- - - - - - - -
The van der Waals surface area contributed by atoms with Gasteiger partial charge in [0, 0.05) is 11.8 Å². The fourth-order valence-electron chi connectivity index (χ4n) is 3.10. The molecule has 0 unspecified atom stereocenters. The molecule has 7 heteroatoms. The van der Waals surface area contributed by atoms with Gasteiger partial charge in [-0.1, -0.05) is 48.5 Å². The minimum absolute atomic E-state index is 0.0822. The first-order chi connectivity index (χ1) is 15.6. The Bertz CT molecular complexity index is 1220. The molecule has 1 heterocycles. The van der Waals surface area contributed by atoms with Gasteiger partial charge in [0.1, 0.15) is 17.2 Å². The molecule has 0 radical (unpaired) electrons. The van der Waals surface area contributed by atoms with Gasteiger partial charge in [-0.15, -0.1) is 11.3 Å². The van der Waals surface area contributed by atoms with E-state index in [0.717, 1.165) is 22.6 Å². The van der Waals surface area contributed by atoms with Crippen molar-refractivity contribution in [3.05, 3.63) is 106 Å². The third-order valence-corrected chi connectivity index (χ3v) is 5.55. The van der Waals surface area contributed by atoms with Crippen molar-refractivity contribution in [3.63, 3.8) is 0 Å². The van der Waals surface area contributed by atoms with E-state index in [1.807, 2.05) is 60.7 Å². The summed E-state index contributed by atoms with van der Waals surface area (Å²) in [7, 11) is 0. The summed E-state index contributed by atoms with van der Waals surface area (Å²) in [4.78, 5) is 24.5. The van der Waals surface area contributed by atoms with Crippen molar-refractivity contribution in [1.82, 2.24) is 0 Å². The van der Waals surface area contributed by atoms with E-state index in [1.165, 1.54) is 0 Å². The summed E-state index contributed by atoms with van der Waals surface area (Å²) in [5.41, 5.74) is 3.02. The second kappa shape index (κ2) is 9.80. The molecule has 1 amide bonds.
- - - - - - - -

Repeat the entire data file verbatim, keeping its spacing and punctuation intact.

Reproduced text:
The van der Waals surface area contributed by atoms with Gasteiger partial charge in [0, 0.05) is 11.8 Å². The fourth-order valence-electron chi connectivity index (χ4n) is 3.10. The molecule has 0 unspecified atom stereocenters. The molecule has 7 heteroatoms. The van der Waals surface area contributed by atoms with Gasteiger partial charge in [-0.1, -0.05) is 48.5 Å². The minimum absolute atomic E-state index is 0.0822. The first-order chi connectivity index (χ1) is 15.6. The Bertz CT molecular complexity index is 1220. The molecule has 1 heterocycles. The van der Waals surface area contributed by atoms with Gasteiger partial charge in [0.1, 0.15) is 17.2 Å². The molecule has 0 radical (unpaired) electrons. The van der Waals surface area contributed by atoms with Gasteiger partial charge in [-0.15, -0.1) is 11.3 Å². The van der Waals surface area contributed by atoms with E-state index in [0.717, 1.165) is 22.6 Å². The van der Waals surface area contributed by atoms with Crippen molar-refractivity contribution in [3.05, 3.63) is 106 Å². The third-order valence-corrected chi connectivity index (χ3v) is 5.55. The van der Waals surface area contributed by atoms with Crippen molar-refractivity contribution in [3.63, 3.8) is 0 Å². The van der Waals surface area contributed by atoms with E-state index in [1.807, 2.05) is 60.7 Å². The summed E-state index contributed by atoms with van der Waals surface area (Å²) in [7, 11) is 0. The summed E-state index contributed by atoms with van der Waals surface area (Å²) in [4.78, 5) is 24.5. The van der Waals surface area contributed by atoms with Crippen molar-refractivity contribution in [1.82, 2.24) is 0 Å². The van der Waals surface area contributed by atoms with E-state index in [1.165, 1.54) is 0 Å². The summed E-state index contributed by atoms with van der Waals surface area (Å²) in [5.41, 5.74) is 3.02. The second kappa shape index (κ2) is 9.80. The molecule has 1 amide bonds.